Ben Carson Leads 2016 Republicans In New National Poll

The NBC/Wall Street Journal poll suggests Donald Trump's claim to the title "front-runner" may be softening.
AKEWOOD, CO - OCTOBER 29: Republican presidential candidate Ben Carson speaks during a news conference before a campaign even
AKEWOOD, CO - OCTOBER 29: Republican presidential candidate Ben Carson speaks during a news conference before a campaign event at Colorado Christian University on October 29, 2015 in Lakewood, Colorado. A new NBC/Wall Street Journal survey is one of two since the start of October to give him an edge over rival Donald Trump.

Ben Carson leads the Republican presidential primary field in a survey released Monday night by NBC News and The Wall Street Journal, marking the second time since October that the former neurosurgeon has polled ahead of Donald Trump.

The survey, conducted largely before last week's Republican debate, shows Carson with 29 percent, his best showing in any national poll to date. Trump takes second with 23 percent, followed by Sen. Marco Rubio (R-Fla.) at 11 percent, Sen. Ted Cruz (R-Texas)  at 10 percent, and former Florida Gov. Jeb Bush (R) at 8 percent. The remaining candidates each polled at 3 percent or less.

The results represent a gain of 7 percentage points for Carson since the last NBC/Wall Street Journal survey in mid-October, and a 2-point decline for Trump.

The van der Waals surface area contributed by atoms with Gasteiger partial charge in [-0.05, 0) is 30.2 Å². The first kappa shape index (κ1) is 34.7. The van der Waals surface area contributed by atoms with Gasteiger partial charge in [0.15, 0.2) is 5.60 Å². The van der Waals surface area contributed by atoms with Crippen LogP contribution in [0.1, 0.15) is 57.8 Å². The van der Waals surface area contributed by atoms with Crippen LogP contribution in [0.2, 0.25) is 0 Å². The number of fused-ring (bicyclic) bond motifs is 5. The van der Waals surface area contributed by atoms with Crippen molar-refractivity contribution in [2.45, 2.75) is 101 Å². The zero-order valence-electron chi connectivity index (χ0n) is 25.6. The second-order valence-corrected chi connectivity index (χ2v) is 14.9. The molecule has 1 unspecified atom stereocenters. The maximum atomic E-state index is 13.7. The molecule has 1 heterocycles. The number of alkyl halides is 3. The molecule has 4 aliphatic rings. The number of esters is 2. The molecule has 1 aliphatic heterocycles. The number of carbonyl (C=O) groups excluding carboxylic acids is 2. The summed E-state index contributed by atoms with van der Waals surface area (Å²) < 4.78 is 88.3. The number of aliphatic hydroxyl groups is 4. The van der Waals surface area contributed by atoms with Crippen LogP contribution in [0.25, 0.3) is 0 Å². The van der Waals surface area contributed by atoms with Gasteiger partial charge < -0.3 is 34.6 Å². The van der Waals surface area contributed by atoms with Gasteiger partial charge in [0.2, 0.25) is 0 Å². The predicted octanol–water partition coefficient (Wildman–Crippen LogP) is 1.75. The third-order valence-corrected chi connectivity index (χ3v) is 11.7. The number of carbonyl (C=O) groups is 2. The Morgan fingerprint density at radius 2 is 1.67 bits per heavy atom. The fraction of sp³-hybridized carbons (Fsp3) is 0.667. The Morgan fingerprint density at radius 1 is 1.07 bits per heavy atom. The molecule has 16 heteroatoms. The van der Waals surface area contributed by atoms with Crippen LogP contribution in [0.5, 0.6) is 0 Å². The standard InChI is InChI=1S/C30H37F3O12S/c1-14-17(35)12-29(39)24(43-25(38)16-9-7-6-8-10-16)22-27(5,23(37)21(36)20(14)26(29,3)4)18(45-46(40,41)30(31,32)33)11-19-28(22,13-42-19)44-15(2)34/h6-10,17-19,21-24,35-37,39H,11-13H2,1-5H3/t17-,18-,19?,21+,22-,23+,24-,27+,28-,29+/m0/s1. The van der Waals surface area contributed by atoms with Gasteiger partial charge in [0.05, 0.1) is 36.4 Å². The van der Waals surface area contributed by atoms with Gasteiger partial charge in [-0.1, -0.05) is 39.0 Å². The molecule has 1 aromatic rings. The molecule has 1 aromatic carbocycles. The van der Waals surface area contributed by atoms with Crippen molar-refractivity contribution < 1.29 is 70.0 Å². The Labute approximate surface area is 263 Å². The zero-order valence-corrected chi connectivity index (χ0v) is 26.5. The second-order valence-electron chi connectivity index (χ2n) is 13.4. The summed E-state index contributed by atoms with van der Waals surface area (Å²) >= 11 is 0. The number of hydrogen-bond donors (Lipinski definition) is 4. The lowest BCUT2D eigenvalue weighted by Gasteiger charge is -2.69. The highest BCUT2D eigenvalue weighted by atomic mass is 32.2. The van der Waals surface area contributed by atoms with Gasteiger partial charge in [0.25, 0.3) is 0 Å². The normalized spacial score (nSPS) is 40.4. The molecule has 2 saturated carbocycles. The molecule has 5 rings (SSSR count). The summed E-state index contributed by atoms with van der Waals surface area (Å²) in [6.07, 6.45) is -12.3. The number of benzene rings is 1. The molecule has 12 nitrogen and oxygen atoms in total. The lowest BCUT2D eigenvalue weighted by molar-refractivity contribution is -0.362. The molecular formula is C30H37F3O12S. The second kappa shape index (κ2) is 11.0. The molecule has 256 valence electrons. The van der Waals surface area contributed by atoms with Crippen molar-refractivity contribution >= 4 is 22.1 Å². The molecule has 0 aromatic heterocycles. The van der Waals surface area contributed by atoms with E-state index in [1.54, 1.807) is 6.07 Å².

Republican pollster Bill McInturff, part of the bipartisan team responsible for the survey, called Carson's rise noteworthy, although he cautioned that "[i]t doesn't mean it is enduring."

A CBS/New York Times poll conducted Oct. 21 to Oct. 25, which, like the NBC/WSJ survey, used live interviewers, also showed Carson ahead, with a 4-point edge over Trump.

Since then, five other surveys, most conducted online or using automated telephone calls, found Trump continuing to cling to the lead. Polls that don't use interviewers have traditionally been more favorable toward Trump than those that do.

HuffPost Pollster's estimate of the race, which includes all publicly available polling, continues to give Trump the edge, although it shows a substantial gain for Carson in recent weeks. (In an alternate version of the chart, adjusted to be more sensitive to changing trends, Trump's advantage narrows to barely 1 point.)

Primary poll results this early in the race are poor predictors of the campaign's final outcome, instead providing a snapshot of the race at the moment. Holding a lead in the polls more than three months before the first votes are cast, as history reminds us, is no guarantee of a win in next year's primaries. In November 2011, for example, Herman Cain was leading over Mitt Romney.

Coming on the heels of good polling for Carson in Iowa and strong debate performances by Rubio and Cruz, however, the poll results suggest that Trump's lock on the title of "front-runner" has weakened.

The NBC/Wall Street Journal poll surveyed 400 Republican primary voters from Oct. 25 to Oct. 29, using live interviewers to reach both landlines and cellphones.

Janie Velencia contributed reporting.

Declared 2016 Presidential Candidates